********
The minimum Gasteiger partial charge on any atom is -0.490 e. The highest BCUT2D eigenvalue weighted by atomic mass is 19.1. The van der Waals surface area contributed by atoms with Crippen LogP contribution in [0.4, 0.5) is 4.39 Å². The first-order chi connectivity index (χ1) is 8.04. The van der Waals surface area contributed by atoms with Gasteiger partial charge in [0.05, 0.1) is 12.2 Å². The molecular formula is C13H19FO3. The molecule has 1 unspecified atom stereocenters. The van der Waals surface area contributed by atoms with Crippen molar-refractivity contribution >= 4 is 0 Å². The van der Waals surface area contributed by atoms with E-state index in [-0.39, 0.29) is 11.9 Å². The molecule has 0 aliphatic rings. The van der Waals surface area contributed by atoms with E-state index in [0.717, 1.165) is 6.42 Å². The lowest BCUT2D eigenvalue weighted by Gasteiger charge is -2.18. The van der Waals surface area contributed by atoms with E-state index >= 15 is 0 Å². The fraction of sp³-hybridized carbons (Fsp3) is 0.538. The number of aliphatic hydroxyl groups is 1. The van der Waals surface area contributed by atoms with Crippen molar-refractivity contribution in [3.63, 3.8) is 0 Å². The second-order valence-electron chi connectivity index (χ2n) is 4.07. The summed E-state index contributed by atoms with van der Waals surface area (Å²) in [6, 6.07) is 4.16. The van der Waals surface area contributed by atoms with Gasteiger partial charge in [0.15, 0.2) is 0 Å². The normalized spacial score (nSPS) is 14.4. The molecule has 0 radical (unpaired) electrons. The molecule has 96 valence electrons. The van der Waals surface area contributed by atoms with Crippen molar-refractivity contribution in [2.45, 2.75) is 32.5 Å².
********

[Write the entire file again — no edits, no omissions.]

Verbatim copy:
The minimum Gasteiger partial charge on any atom is -0.490 e. The highest BCUT2D eigenvalue weighted by atomic mass is 19.1. The van der Waals surface area contributed by atoms with Crippen LogP contribution in [0.4, 0.5) is 4.39 Å². The first-order chi connectivity index (χ1) is 8.04. The van der Waals surface area contributed by atoms with Gasteiger partial charge in [0.05, 0.1) is 12.2 Å². The molecular formula is C13H19FO3. The molecule has 1 unspecified atom stereocenters. The van der Waals surface area contributed by atoms with Crippen molar-refractivity contribution >= 4 is 0 Å². The van der Waals surface area contributed by atoms with E-state index in [-0.39, 0.29) is 11.9 Å². The molecule has 0 aliphatic rings. The van der Waals surface area contributed by atoms with E-state index in [0.717, 1.165) is 6.42 Å². The lowest BCUT2D eigenvalue weighted by Gasteiger charge is -2.18. The van der Waals surface area contributed by atoms with E-state index >= 15 is 0 Å². The fraction of sp³-hybridized carbons (Fsp3) is 0.538. The number of aliphatic hydroxyl groups is 1. The van der Waals surface area contributed by atoms with Crippen molar-refractivity contribution in [3.63, 3.8) is 0 Å². The second-order valence-electron chi connectivity index (χ2n) is 4.07. The summed E-state index contributed by atoms with van der Waals surface area (Å²) in [6, 6.07) is 4.16. The van der Waals surface area contributed by atoms with Gasteiger partial charge in [0.15, 0.2) is 0 Å². The normalized spacial score (nSPS) is 14.4. The molecule has 0 radical (unpaired) electrons. The molecule has 96 valence electrons. The van der Waals surface area contributed by atoms with Crippen molar-refractivity contribution in [2.45, 2.75) is 32.5 Å².